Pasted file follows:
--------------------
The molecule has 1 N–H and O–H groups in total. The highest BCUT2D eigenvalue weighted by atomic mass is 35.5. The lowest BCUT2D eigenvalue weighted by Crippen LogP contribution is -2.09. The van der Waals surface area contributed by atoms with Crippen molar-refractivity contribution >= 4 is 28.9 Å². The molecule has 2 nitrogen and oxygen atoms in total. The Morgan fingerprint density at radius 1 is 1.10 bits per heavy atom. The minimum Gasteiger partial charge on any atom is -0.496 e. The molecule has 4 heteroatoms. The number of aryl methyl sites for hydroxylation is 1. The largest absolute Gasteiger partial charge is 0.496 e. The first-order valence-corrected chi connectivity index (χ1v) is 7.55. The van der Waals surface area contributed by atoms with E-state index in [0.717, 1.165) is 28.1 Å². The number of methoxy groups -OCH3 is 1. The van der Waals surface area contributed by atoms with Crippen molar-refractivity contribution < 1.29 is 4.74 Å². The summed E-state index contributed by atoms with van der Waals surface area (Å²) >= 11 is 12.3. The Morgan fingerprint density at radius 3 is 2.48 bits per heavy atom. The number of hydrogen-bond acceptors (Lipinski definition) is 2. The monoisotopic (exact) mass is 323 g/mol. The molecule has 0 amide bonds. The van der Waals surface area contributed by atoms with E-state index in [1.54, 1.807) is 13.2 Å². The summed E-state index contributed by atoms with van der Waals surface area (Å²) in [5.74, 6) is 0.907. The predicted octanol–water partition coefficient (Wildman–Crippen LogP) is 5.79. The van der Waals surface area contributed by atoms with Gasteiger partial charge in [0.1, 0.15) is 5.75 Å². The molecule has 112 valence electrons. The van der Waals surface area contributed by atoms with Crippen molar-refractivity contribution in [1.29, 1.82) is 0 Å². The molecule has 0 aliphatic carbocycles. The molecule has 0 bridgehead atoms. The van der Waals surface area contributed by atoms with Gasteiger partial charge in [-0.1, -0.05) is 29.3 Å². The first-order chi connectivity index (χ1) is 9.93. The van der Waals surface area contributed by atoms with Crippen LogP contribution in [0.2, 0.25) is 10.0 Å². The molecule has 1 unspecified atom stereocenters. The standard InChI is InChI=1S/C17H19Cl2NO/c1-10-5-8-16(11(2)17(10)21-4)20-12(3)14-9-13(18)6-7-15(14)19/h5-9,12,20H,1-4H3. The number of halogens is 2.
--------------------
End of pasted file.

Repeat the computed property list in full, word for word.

The molecule has 1 N–H and O–H groups in total. The highest BCUT2D eigenvalue weighted by atomic mass is 35.5. The lowest BCUT2D eigenvalue weighted by Crippen LogP contribution is -2.09. The van der Waals surface area contributed by atoms with Crippen molar-refractivity contribution >= 4 is 28.9 Å². The molecule has 2 nitrogen and oxygen atoms in total. The Morgan fingerprint density at radius 1 is 1.10 bits per heavy atom. The minimum Gasteiger partial charge on any atom is -0.496 e. The molecule has 4 heteroatoms. The number of aryl methyl sites for hydroxylation is 1. The largest absolute Gasteiger partial charge is 0.496 e. The first-order valence-corrected chi connectivity index (χ1v) is 7.55. The van der Waals surface area contributed by atoms with E-state index in [0.717, 1.165) is 28.1 Å². The number of methoxy groups -OCH3 is 1. The van der Waals surface area contributed by atoms with Crippen molar-refractivity contribution < 1.29 is 4.74 Å². The summed E-state index contributed by atoms with van der Waals surface area (Å²) >= 11 is 12.3. The Morgan fingerprint density at radius 3 is 2.48 bits per heavy atom. The number of hydrogen-bond acceptors (Lipinski definition) is 2. The monoisotopic (exact) mass is 323 g/mol. The molecule has 0 amide bonds. The van der Waals surface area contributed by atoms with E-state index in [1.54, 1.807) is 13.2 Å². The summed E-state index contributed by atoms with van der Waals surface area (Å²) in [5.74, 6) is 0.907. The predicted octanol–water partition coefficient (Wildman–Crippen LogP) is 5.79. The van der Waals surface area contributed by atoms with Gasteiger partial charge in [0.1, 0.15) is 5.75 Å². The molecule has 112 valence electrons. The van der Waals surface area contributed by atoms with Crippen molar-refractivity contribution in [1.29, 1.82) is 0 Å². The molecule has 0 aliphatic carbocycles. The molecule has 0 bridgehead atoms. The van der Waals surface area contributed by atoms with Gasteiger partial charge in [-0.1, -0.05) is 29.3 Å². The first-order chi connectivity index (χ1) is 9.93. The van der Waals surface area contributed by atoms with Crippen LogP contribution in [0.2, 0.25) is 10.0 Å². The molecule has 1 unspecified atom stereocenters. The standard InChI is InChI=1S/C17H19Cl2NO/c1-10-5-8-16(11(2)17(10)21-4)20-12(3)14-9-13(18)6-7-15(14)19/h5-9,12,20H,1-4H3. The number of halogens is 2.